Before COVID and natural disasters impacted the five parish area, our economy was booming as a result was of a number of multi-million and billion dollar construction projects directly related to the LNG industry.
From an economic development standpoint, the downtrodden mindset is not acceptable. In a free market economy, a person or group is challenged with problems every day. In fact, some would say it is the business community that is best equipped to utilize innovation to find solutions to problems that solve some of society's issues while at the same time reaping financial benefits.
This year, 2022, should be a good one for business in Southwest Louisiana — with much of the outcome dependent on the COVID impact, inflation, and supply issues.
Our Alliance in-house economist, Dr. Dan Groft of the McNeese H.C. Drew Center, reports that looking back to last year, the taxable sales in Calcasieu Parish increased by over $1.4 billion from 2020 to 2021. This represented a 24.2 percent increase.
A prosperous economy, resilient coastline and homes, and updated infrastructure are vital to ensuring we maintain and grow our community. This requires a concerted effort by private and public partners and local, state, and federal governments to secure the future of Lake Charles. One key partner in our efforts has been Sen. Bill Cassidy.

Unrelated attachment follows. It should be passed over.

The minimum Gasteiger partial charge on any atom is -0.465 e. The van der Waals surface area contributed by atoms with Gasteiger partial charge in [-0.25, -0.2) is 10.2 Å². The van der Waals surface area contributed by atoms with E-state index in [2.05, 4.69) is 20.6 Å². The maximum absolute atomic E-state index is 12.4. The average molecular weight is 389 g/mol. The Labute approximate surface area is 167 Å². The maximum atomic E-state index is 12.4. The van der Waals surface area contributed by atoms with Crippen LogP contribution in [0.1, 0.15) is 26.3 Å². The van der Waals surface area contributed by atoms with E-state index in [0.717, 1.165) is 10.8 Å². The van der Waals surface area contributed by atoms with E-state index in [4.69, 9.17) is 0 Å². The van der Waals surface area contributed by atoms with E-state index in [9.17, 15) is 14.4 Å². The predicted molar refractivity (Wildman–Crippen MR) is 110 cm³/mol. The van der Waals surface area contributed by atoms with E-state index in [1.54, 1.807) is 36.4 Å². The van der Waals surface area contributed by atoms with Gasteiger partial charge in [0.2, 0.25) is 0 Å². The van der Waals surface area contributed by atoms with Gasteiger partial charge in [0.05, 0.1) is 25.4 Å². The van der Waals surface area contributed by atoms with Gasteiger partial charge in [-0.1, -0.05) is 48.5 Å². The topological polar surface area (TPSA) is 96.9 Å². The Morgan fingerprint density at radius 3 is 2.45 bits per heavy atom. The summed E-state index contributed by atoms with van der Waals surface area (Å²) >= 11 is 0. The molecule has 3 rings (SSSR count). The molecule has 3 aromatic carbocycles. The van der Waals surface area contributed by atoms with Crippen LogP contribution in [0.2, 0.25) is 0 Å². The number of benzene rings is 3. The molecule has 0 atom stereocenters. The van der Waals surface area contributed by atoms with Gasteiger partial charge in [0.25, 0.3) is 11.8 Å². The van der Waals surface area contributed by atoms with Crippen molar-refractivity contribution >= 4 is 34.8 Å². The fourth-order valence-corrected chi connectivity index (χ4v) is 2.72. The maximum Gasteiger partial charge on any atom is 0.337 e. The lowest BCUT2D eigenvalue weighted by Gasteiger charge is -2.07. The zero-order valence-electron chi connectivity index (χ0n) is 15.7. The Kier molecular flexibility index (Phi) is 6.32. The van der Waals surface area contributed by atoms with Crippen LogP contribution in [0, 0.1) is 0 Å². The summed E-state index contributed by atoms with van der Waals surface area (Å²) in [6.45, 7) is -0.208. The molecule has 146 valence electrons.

Sometimes we all take for granted what good aspects exist in our home towns. I am a big believer in the thought that the greatest public relations efforts for a city are based in the comments made by citizens when they leave for short term vacations or longer jaunts.
People who appreciate their town or city talk about them and share their passion in ways pictures and slogans do not always accomplish.
Despite natural disasters and COVID, our region is poised for continued growth. The leadership exhibited at the Chamber SWLA Banquet demonstrates our region is in good hands.